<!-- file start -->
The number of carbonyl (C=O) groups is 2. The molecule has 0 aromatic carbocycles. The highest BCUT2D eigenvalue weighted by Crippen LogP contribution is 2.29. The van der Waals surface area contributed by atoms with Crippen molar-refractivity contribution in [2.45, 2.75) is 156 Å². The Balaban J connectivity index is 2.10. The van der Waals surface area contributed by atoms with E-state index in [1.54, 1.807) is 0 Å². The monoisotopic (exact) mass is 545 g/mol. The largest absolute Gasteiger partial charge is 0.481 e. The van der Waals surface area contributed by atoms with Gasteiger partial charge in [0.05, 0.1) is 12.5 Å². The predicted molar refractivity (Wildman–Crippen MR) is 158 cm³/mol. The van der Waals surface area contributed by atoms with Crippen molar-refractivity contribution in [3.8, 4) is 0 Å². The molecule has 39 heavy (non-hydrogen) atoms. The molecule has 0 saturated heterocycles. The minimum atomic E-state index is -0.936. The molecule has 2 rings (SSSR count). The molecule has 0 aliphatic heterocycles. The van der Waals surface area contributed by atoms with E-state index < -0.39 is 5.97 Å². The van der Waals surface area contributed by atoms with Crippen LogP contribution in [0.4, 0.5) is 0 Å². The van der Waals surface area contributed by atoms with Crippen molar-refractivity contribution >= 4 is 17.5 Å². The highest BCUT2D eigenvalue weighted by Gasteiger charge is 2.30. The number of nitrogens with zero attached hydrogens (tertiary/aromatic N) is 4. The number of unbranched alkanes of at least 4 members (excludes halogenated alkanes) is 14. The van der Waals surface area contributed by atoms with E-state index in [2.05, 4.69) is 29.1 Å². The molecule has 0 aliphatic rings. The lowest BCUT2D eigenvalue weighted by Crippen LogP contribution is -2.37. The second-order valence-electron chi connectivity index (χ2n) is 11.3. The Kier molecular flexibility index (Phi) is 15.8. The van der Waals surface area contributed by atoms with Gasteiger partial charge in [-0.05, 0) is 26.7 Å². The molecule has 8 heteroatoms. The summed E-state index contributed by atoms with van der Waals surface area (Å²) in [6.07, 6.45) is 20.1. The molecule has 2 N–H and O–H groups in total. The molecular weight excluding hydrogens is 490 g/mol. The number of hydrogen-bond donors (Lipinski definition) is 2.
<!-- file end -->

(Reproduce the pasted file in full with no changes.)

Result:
The number of carbonyl (C=O) groups is 2. The molecule has 0 aromatic carbocycles. The highest BCUT2D eigenvalue weighted by Crippen LogP contribution is 2.29. The van der Waals surface area contributed by atoms with Crippen molar-refractivity contribution in [2.45, 2.75) is 156 Å². The Balaban J connectivity index is 2.10. The van der Waals surface area contributed by atoms with E-state index in [1.54, 1.807) is 0 Å². The monoisotopic (exact) mass is 545 g/mol. The largest absolute Gasteiger partial charge is 0.481 e. The van der Waals surface area contributed by atoms with Gasteiger partial charge in [0.05, 0.1) is 12.5 Å². The predicted molar refractivity (Wildman–Crippen MR) is 158 cm³/mol. The van der Waals surface area contributed by atoms with Crippen molar-refractivity contribution in [3.8, 4) is 0 Å². The molecule has 39 heavy (non-hydrogen) atoms. The molecule has 0 saturated heterocycles. The minimum atomic E-state index is -0.936. The molecule has 2 rings (SSSR count). The molecule has 0 aliphatic heterocycles. The van der Waals surface area contributed by atoms with E-state index < -0.39 is 5.97 Å². The van der Waals surface area contributed by atoms with Crippen LogP contribution in [0.4, 0.5) is 0 Å². The van der Waals surface area contributed by atoms with Crippen molar-refractivity contribution >= 4 is 17.5 Å². The highest BCUT2D eigenvalue weighted by Gasteiger charge is 2.30. The number of nitrogens with zero attached hydrogens (tertiary/aromatic N) is 4. The number of unbranched alkanes of at least 4 members (excludes halogenated alkanes) is 14. The van der Waals surface area contributed by atoms with E-state index in [2.05, 4.69) is 29.1 Å². The molecule has 0 aliphatic rings. The lowest BCUT2D eigenvalue weighted by Crippen LogP contribution is -2.37. The second-order valence-electron chi connectivity index (χ2n) is 11.3. The Kier molecular flexibility index (Phi) is 15.8. The van der Waals surface area contributed by atoms with Gasteiger partial charge in [-0.05, 0) is 26.7 Å². The molecule has 8 heteroatoms. The summed E-state index contributed by atoms with van der Waals surface area (Å²) in [6.07, 6.45) is 20.1. The molecule has 2 N–H and O–H groups in total. The molecular weight excluding hydrogens is 490 g/mol. The number of hydrogen-bond donors (Lipinski definition) is 2.